Arthur Morgan, with typical forthrightness, turned sharply
about, took Farley by the arm and took him right back into
the President's office, showed the President the list, and
asked if he was or was not to have a free hand. Laughing
the President took the list, and reassured him that he and
no one else would make the decisions.
is ironic that while Arthur Morgan was able to resist political
corruption and corporate venality and to contend successfully
with mighty natural forces, he was unable to cope with the
intrigues, the contempt for his social ideals and policies,
and the "dirty tricks," like the doctoring of minutes and
misrepresentation of his views, on the part of one of his
co-chairmen, David Lilienthal, and after six years he was
removed from his post. Nonetheless, the basic character
of TVA had been established and though his so-called visionary
projects were discontinued under his successor, many of
them were revived under later administrations.
When Arthur Morgan came home
to Yellow Springs after the TVA dismissal at the age of
sixty, a crowd of a thousand persons had gathered at the
station to say "welcome home! we love you!
It was during this same
period of intense preoccupation with the TVA and its victories
and disappointments that he finished a lifelong work on
a biography of the great Utopian of the nineteenth century,
Edward Bellamy, and discovered connections between Utopian
writings and actual ideal societies. This led to his landmark
volume entitled, Nowhere Was Somewhere.
Upon his return to Yellow
Springs in 1939, Arthur Morgan turned his thought and energy
to the problem of revitalizing America's small communities,
the "Seedbed of Society" and the garden in which human character
is grown. It was a return to an old love, for he had already
built model villages in Ohio and Tennessee and sparked a
successful "intentional" community in North Carolina. He
had been the moving force transforming the village of Yellow
Springs from a moribund littIe hamlet to an exciting and
vibrant ideal community in which people wanted to live.
He succeeded beyond his own modest hopes, and Yellow Springs
today is a monument to his vision and idealism.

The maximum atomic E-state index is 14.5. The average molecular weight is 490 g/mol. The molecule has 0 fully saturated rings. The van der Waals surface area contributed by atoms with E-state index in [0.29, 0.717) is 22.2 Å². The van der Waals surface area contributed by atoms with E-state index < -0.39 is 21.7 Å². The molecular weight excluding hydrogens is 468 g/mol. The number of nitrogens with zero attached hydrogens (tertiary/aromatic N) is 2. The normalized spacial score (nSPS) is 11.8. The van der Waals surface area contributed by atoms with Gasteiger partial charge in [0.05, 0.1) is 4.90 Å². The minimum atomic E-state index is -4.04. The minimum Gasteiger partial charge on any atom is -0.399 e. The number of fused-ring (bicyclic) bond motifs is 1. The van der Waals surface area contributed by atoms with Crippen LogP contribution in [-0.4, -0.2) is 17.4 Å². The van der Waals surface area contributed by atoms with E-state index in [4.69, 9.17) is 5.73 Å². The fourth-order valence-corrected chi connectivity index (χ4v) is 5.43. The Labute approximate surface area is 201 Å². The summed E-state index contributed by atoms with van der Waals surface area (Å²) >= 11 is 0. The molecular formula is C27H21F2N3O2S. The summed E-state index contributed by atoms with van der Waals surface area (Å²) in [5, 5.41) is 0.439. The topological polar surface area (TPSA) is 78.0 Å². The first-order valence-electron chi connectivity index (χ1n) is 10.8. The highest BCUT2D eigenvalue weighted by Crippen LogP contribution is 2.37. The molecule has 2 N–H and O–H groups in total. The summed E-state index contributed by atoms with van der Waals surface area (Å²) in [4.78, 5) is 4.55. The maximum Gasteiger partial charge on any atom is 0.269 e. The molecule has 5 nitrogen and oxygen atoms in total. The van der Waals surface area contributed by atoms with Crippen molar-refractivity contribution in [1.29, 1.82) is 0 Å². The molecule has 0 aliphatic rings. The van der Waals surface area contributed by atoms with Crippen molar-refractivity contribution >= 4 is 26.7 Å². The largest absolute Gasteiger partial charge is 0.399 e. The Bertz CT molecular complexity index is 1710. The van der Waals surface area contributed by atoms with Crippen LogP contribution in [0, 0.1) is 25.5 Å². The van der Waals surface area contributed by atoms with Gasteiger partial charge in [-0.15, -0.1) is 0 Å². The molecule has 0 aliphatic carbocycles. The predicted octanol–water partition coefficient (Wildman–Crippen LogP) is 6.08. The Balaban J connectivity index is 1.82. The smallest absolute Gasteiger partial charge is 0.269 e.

from an address delivered at the Community Church of New
York (Unitarian Universalist) in 1975.
the small community is, so will America be. Yet
we have neglected our small communities, exploited
them and robbed them. When they have deteriorated
to a certain point, they become so unattractive
to intelligent, ambitious persons that the exodus
of quality is accelerated. If our enemies had
devised a program for bringing the greatness of
America to an end, could they have been more effective?
there is no inherent need for this deterioration
of the small community. If men and women of character
and purpose come to see the significance of the
present situation, they can make our small communities
such live, interesting, adequate places to live
in that young people of quality will prefer to
E. Morgan, Member of the Unitarian Church of Dayton,
From The Christian Register, May, 1945.
Was Somewhere: How History Makes Utopias and Utopias Make
History Arthur E. Morgan (Durham: University of North
Carolina Press, 1946).
The Making of
the TVA Arthur E. Morgan (Amherst NY: Prometheus Books,
"Why I Believe in Advancing Unitarianism"
by Arthur E. Morgan
then, is the call of the liberal: to free himself from
credulous loyalties and commitments; to develop objectivity;
to cultivate an appetite for inquiry; and to develop
gradually a discriminating appraisal based on full recognition
of realities. This attitude will develop humility, for
the difficulty of the process will be realized.
Any person who comes to realize the need of the world
for the free spirit cannot tolerate in himself diletantism
or trifling living or self-centeredness. The need of
the world for the free spirit will impress him so deeply
that all he is and he has will be committed to its advancement.
As men come to realize this need they will not be "tired
liberals" or men who sit softly in economic and
social comfort. They will be campaigners and pioneers
with all the strength and life they have, campaigners
to break men's bonds, not to exchange them for new ones.
to inquire, including undisouraged appetite for inquiry,
is the mother of all freedoms.
From The Christian Register, May